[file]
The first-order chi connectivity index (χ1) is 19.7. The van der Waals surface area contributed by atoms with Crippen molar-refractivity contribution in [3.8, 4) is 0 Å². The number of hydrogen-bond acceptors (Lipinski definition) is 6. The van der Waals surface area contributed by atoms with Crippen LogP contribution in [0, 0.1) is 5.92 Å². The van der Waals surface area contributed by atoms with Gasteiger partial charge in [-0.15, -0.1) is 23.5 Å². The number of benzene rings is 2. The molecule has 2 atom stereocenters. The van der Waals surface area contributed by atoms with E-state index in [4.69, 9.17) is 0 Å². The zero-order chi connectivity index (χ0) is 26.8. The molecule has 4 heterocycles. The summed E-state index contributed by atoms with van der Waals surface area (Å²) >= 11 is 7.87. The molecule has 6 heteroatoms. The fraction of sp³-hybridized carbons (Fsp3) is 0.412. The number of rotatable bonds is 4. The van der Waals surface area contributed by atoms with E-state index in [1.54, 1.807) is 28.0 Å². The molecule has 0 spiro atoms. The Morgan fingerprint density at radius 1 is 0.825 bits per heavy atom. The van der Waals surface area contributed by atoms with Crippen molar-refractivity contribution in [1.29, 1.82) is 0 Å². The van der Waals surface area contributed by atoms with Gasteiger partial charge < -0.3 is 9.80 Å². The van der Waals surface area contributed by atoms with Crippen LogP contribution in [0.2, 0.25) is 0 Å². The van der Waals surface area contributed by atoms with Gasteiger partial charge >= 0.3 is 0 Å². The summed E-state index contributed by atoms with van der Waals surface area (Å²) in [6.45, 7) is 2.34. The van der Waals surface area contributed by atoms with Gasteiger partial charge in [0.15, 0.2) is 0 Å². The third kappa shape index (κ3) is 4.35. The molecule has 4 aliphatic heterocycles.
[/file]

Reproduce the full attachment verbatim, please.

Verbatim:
The first-order chi connectivity index (χ1) is 19.7. The van der Waals surface area contributed by atoms with Crippen molar-refractivity contribution in [3.8, 4) is 0 Å². The number of hydrogen-bond acceptors (Lipinski definition) is 6. The van der Waals surface area contributed by atoms with Crippen LogP contribution in [0, 0.1) is 5.92 Å². The van der Waals surface area contributed by atoms with Gasteiger partial charge in [-0.15, -0.1) is 23.5 Å². The number of benzene rings is 2. The molecule has 2 atom stereocenters. The van der Waals surface area contributed by atoms with E-state index in [4.69, 9.17) is 0 Å². The zero-order chi connectivity index (χ0) is 26.8. The molecule has 4 heterocycles. The summed E-state index contributed by atoms with van der Waals surface area (Å²) >= 11 is 7.87. The molecule has 6 heteroatoms. The fraction of sp³-hybridized carbons (Fsp3) is 0.412. The number of rotatable bonds is 4. The van der Waals surface area contributed by atoms with E-state index in [1.54, 1.807) is 28.0 Å². The molecule has 0 spiro atoms. The Morgan fingerprint density at radius 1 is 0.825 bits per heavy atom. The van der Waals surface area contributed by atoms with Crippen molar-refractivity contribution in [1.29, 1.82) is 0 Å². The van der Waals surface area contributed by atoms with Gasteiger partial charge < -0.3 is 9.80 Å². The van der Waals surface area contributed by atoms with Crippen LogP contribution in [0.2, 0.25) is 0 Å². The van der Waals surface area contributed by atoms with Gasteiger partial charge >= 0.3 is 0 Å². The summed E-state index contributed by atoms with van der Waals surface area (Å²) in [6.45, 7) is 2.34. The van der Waals surface area contributed by atoms with Gasteiger partial charge in [0.15, 0.2) is 0 Å². The third kappa shape index (κ3) is 4.35. The molecule has 4 aliphatic heterocycles.